Denver man gets two years in state prison after speeding through Vail in a stolen car
EAGLE — If you’re driving a stolen car at almost 30 mph faster than the posted speed limit, and you’re pulled over, then it would be in your best interest if you were not suspected of being under the influence of marijuana.
It would also be helpful if the car in which you were speeding were not stolen.
A Colorado State Patrol trooper was monitoring Interstate 70 traffic through Vail at 11:20 p.m. on Saturday, March 31, when he spotted Darius Hurd driving a black sedan westbound through Vail at 92 mph, where the speed limit is 65 mph.
The trooper flipped on his light bar and hit the gas in pursuit of Hurd, who started to pull over but then slid into the left lane and continued west. Hurd finally pulled over and let the sedan idle on Fall Line Drive in Vail.
All Kinds of Fumbling
Hurd appeared “disoriented,” the trooper said, which could help explain that while the license plate said the car was from Wisconsin, Hurd told the trooper he was driving from Denver to Wyoming.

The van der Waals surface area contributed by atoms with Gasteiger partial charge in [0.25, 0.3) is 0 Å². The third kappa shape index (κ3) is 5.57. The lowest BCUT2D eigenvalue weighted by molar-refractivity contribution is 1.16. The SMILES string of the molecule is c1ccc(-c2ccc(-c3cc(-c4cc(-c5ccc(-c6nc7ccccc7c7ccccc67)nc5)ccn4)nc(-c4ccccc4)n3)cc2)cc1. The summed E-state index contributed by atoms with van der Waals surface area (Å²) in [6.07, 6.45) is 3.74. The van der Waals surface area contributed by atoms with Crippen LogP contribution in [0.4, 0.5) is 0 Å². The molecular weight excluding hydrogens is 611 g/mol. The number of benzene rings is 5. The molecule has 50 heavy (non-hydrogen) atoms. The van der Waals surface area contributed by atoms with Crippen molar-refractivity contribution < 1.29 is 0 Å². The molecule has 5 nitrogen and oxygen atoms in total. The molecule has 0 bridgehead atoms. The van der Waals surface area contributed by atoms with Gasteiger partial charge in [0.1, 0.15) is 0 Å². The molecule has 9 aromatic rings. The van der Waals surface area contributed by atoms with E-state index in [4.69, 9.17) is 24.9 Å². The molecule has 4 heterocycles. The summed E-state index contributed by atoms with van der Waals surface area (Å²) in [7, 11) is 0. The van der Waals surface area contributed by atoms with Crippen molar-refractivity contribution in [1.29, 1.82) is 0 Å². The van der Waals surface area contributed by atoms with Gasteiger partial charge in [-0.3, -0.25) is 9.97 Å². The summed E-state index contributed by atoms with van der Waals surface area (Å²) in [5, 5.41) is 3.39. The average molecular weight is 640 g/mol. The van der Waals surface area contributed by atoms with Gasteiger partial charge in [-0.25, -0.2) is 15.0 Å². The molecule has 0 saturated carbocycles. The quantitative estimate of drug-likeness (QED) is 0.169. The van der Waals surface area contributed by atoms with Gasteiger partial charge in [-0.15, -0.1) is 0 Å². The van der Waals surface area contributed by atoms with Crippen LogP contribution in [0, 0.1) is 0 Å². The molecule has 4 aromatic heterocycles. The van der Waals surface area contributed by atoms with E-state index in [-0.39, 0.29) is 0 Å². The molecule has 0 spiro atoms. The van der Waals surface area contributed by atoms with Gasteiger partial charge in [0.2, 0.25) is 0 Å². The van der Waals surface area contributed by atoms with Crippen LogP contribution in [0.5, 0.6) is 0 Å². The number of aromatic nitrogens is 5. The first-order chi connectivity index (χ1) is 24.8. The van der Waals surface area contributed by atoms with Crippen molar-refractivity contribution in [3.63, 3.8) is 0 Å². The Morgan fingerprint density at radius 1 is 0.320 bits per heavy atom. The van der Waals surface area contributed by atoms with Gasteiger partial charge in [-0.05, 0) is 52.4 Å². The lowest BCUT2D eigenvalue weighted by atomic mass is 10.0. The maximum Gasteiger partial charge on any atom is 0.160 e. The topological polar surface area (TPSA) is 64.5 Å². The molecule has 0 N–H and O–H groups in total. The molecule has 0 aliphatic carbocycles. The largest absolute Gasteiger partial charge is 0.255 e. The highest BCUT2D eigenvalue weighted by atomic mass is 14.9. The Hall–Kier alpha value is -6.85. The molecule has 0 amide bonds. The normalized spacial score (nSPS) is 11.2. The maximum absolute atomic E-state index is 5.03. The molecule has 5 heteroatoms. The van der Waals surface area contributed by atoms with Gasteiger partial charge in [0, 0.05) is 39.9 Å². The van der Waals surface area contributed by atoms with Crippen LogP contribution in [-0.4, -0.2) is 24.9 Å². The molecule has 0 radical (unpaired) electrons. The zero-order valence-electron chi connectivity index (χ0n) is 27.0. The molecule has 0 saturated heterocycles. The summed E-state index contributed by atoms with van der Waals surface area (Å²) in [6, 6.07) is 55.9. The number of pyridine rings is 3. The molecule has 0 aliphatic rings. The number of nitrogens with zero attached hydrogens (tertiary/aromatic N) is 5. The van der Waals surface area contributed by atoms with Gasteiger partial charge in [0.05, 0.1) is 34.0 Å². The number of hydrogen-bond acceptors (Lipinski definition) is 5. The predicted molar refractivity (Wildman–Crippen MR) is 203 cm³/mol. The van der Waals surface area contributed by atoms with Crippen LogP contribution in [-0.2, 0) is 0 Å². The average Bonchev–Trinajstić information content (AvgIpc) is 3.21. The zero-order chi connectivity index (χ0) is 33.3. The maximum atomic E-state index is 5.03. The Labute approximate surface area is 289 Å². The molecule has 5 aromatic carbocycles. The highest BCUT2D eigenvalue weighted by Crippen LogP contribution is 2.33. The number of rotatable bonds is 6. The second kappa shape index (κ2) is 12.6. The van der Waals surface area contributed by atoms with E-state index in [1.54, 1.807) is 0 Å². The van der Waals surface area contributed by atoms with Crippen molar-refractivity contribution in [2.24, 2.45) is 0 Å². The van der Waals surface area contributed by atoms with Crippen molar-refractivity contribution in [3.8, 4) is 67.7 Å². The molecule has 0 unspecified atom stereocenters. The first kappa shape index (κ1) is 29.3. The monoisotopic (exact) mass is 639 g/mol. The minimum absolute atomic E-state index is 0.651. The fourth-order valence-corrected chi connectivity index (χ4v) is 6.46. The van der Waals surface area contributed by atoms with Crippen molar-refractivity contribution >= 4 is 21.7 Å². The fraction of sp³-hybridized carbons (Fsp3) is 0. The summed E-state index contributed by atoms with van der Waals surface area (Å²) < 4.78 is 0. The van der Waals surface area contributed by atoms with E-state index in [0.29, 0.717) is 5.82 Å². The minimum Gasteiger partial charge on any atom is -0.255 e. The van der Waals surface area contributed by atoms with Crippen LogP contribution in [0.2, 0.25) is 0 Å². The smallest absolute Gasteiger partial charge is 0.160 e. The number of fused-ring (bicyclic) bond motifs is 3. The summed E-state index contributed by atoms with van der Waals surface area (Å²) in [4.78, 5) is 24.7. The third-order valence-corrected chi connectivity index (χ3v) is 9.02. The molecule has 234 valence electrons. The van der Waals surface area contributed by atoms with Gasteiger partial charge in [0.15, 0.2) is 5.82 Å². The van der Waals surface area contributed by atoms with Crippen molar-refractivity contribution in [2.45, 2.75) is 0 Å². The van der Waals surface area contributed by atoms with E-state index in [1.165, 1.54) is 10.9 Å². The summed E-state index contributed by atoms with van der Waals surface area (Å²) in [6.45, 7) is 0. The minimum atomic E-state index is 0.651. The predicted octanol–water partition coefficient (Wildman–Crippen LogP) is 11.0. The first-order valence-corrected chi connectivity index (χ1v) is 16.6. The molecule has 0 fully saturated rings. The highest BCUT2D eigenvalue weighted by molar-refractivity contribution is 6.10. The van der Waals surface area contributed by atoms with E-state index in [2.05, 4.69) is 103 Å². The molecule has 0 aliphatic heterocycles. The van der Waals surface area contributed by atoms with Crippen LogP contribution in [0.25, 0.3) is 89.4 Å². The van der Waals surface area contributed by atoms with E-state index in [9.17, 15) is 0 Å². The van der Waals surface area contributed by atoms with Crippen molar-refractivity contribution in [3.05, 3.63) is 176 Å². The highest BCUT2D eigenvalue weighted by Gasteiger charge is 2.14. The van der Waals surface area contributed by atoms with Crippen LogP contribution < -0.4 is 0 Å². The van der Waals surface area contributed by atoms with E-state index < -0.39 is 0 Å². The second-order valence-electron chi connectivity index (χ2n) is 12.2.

After fumbling with all kinds of paperwork in the car, Hurd eventually managed to produce the registration and proof of insurance, both of which said the car belonged to Brian Fretchel.
Hurd told the trooper his name was Nick Fretchel, according to police records.
The trooper pointed out that the car was registered to Brian Fretchel and asked how Hurd could mess up his own name.
Hurd told the trooper that he left his license at home, although it was still unclear whether home was Denver, Wyoming or Wisconsin.
What was clear was Hurd’s inability to successfully complete the roadside impairment maneuvers.
“He did not perform the maneuvers as a sober person would,” Hurd’s arrest affidavit said.
Also, the odor of marijuana wafted from Hurd when he exited the vehicle to take the roadside tests, the trooper said.
Hurd also told the trooper that he had spotted the car running outside his house in Denver and decided to drive it to a shelter in Wyoming.
The trooper decided enough was enough and took Hurd to the Eagle County jail, where sheriff’s deputies found marijuana in the front cargo pocket of his pants.
So, along with motor vehicle theft and speeding, Hurd was also charged with introducing contraband into the jail.
Because he was already on probation for a felony in Denver, his Vail Valley crimes were considered aggravated, which is why on Monday, Aug. 6, District Court Judge Paul Dunkelman sentenced him to two years in state prison.
Staff Writer Randy Wyrick can be reached at 970-748-2935 and email@example.com.